Quick Answer: What Are Long Term Effects Of Carbon Monoxide Poisoning?

How long does the effects of carbon monoxide poisoning last?

An unusual feature of acute CO poisoning is the delayed deterioration in neurological condition which may be seen in some cases, occurring anything from a few days to as long as five to six weeks after the initial exposure.

The reason for this is not entirely clear, but changes in the white matter seem to be involved..

Can you recover from severe carbon monoxide poisoning?

Delayed neurological sequelae develop between 2 and 240 days after exposure, and are reported to affect 10-32% of people recovering from carbon monoxide poisoning. Symptoms include cognitive changes, personality changes, incontinence, psychosis, and Parkinsonism. Fortunately, 50-75% of people recover within 1 year.

Can carbon monoxide build up in your body over time?

Carbon monoxide poisoning can occur suddenly or over a long period of time. Breathing low levels of carbon monoxide over a long period can cause severe heart problems and brain damage. See a doctor if: You often are short of breath and have mild nausea and headaches when you are indoors.

What is the first sign of carbon monoxide poisoning?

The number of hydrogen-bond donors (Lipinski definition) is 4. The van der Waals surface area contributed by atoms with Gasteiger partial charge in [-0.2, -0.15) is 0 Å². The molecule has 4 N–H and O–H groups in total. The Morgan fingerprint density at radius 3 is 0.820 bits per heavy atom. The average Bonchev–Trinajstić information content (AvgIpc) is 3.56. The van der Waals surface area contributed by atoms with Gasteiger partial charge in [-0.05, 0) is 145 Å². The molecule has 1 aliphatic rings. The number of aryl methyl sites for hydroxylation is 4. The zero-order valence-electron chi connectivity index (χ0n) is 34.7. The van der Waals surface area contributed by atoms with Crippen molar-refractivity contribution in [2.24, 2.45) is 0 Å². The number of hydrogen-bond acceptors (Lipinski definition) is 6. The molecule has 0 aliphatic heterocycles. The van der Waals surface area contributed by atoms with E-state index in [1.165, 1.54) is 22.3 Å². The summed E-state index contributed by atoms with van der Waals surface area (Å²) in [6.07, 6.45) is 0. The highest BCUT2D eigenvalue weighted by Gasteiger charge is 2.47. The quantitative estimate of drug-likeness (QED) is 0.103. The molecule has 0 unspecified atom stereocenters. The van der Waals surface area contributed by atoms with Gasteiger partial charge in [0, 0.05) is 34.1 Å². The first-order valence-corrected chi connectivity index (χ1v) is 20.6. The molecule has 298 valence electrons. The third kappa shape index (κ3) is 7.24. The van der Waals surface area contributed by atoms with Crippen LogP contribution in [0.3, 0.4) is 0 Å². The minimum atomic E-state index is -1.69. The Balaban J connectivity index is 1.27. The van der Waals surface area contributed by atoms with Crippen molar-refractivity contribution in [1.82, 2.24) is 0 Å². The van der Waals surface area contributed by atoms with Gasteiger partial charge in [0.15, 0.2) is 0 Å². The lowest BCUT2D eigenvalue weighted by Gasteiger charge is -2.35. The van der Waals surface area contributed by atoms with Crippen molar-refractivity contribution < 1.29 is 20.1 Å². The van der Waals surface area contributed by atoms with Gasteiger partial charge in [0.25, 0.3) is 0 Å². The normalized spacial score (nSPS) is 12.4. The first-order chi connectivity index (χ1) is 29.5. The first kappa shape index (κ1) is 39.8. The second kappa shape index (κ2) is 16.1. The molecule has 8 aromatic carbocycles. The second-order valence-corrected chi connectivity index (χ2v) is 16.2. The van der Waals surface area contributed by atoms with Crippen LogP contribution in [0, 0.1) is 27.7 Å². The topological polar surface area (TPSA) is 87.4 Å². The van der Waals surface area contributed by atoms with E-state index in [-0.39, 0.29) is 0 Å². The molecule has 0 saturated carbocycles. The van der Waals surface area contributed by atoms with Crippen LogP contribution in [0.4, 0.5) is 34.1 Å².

The most common symptoms of CO poisoning are headache, dizziness, weakness, upset stomach, vomiting, chest pain, and confusion. CO symptoms are often described as “flu-like.” If you breathe in a lot of CO it can make you pass out or kill you.

What are the after effects of carbon monoxide poisoning?

Survivors of severe, acute CO poisoning can develop long-term neurologic sequelae (e.g., impairments in memory, concentration, and speech, as well as depression and parkinsonism). These sequelae may arise immediately after CO poisoning or may be delayed (occurring 2–21 days after CO poisoning).

Can carbon monoxide poisoning have long term effects?

Prolonged significant exposure to carbon monoxide can cause serious complications, including brain damage and heart problems. In very severe cases, it can result in death. Effects of severe carbon monoxide poisoning include: breathlessness.